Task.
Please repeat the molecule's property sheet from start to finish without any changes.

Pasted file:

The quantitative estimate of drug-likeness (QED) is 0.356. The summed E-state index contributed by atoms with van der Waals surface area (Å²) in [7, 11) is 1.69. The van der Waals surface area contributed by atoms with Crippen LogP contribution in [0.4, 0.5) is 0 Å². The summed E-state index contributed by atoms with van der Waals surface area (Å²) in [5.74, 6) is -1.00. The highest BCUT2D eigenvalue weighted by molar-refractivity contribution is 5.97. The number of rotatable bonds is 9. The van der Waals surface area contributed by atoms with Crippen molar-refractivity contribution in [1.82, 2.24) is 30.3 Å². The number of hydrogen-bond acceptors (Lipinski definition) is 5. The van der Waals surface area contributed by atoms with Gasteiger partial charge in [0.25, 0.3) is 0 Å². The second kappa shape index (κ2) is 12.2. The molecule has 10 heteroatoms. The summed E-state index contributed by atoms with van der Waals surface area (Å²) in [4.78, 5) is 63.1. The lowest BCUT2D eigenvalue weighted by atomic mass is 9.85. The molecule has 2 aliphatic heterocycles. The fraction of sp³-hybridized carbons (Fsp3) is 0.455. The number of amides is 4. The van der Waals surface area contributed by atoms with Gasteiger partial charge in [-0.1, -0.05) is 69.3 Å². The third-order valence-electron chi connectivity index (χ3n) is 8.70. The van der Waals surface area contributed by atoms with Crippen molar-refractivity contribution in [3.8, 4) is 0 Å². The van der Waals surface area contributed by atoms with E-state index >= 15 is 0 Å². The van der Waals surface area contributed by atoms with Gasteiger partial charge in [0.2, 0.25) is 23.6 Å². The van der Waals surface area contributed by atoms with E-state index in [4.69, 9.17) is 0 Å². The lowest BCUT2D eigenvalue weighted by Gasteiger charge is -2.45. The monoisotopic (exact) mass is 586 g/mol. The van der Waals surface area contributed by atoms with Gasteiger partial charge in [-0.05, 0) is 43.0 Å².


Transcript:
The quantitative estimate of drug-likeness (QED) is 0.356. The summed E-state index contributed by atoms with van der Waals surface area (Å²) in [7, 11) is 1.69. The van der Waals surface area contributed by atoms with Crippen LogP contribution in [0.4, 0.5) is 0 Å². The summed E-state index contributed by atoms with van der Waals surface area (Å²) in [5.74, 6) is -1.00. The highest BCUT2D eigenvalue weighted by molar-refractivity contribution is 5.97. The number of rotatable bonds is 9. The van der Waals surface area contributed by atoms with Crippen molar-refractivity contribution in [1.82, 2.24) is 30.3 Å². The number of hydrogen-bond acceptors (Lipinski definition) is 5. The van der Waals surface area contributed by atoms with Gasteiger partial charge in [0.25, 0.3) is 0 Å². The second kappa shape index (κ2) is 12.2. The molecule has 10 heteroatoms. The summed E-state index contributed by atoms with van der Waals surface area (Å²) in [4.78, 5) is 63.1. The lowest BCUT2D eigenvalue weighted by atomic mass is 9.85. The molecule has 2 aliphatic heterocycles. The fraction of sp³-hybridized carbons (Fsp3) is 0.455. The number of amides is 4. The van der Waals surface area contributed by atoms with Gasteiger partial charge in [-0.1, -0.05) is 69.3 Å². The third-order valence-electron chi connectivity index (χ3n) is 8.70. The van der Waals surface area contributed by atoms with Crippen molar-refractivity contribution in [3.8, 4) is 0 Å². The van der Waals surface area contributed by atoms with E-state index >= 15 is 0 Å². The van der Waals surface area contributed by atoms with Gasteiger partial charge in [0.2, 0.25) is 23.6 Å². The van der Waals surface area contributed by atoms with E-state index in [4.69, 9.17) is 0 Å². The lowest BCUT2D eigenvalue weighted by Gasteiger charge is -2.45. The monoisotopic (exact) mass is 586 g/mol. The van der Waals surface area contributed by atoms with Gasteiger partial charge in [-0.05, 0) is 43.0 Å².